In the past 48 hours, Anders Behring Breivik has been described as a racist, a white supremacist and an anti-Islamic fanatic. News reports of his arrest are now accompanied by analyses of Europe’s failure to absorb its immigrant population, commentary on the rise of far-right political parties, discussions of the threats posed to Muslims living in Europe. Having mistakenly assumed at first that the story of terror in Oslo belonged to the narrative of the war on terrorism, we are now placing it firmly within the equally familiar narrative of white racism and anti-Islamic fanaticism.
Aren’t we missing the point once again? Breivik was not, in fact, a killer of immigrants or Muslims. He was a killer of Norwegians. The obsessions that led him to madness and then to mass murderer were not merely racist. They also sprang from an insane conviction that his own government was illegitimate.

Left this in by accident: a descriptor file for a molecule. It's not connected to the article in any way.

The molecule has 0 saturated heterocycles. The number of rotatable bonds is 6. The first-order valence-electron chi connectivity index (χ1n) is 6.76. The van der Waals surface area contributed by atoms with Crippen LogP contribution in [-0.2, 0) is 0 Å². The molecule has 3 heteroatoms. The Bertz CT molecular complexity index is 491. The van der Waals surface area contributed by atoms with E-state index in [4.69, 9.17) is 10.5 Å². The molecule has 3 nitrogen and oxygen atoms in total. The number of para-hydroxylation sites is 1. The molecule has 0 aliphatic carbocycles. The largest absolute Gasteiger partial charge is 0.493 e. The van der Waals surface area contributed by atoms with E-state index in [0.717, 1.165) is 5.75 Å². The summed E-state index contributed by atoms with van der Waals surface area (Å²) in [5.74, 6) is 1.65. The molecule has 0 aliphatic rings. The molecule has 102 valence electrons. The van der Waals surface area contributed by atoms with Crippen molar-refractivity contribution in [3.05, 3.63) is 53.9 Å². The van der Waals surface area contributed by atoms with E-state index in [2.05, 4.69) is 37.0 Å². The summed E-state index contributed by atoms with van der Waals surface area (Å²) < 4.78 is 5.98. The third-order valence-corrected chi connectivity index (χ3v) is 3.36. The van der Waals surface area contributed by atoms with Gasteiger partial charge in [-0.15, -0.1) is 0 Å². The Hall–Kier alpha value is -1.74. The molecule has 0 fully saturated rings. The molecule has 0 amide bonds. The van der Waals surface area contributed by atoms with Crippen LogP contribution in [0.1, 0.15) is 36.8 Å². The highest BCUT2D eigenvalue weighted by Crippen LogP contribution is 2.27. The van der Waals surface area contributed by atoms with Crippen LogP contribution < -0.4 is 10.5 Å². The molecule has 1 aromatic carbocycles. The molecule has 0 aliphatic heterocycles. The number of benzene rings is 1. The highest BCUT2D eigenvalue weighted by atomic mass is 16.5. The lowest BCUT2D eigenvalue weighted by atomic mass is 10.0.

This particular form of obsession is not new. Nor is it confined to blond, white, racist Norwegians. Raskolnikov, the hero of Dostoevsky’s “Crime and Punishment,” brutally murdered a pawnbroker in the name of a vaguely defined “freedom” that was not available in decadent, Czarist St. Petersburg. Since then, revolutionaries and madmen of all kinds, from Russian anarchists to the Irish Republican Army, have justified the murder of innocent people on the grounds that it would hasten the end of an illegitimate government and bring to power some theoretically more authentic regime.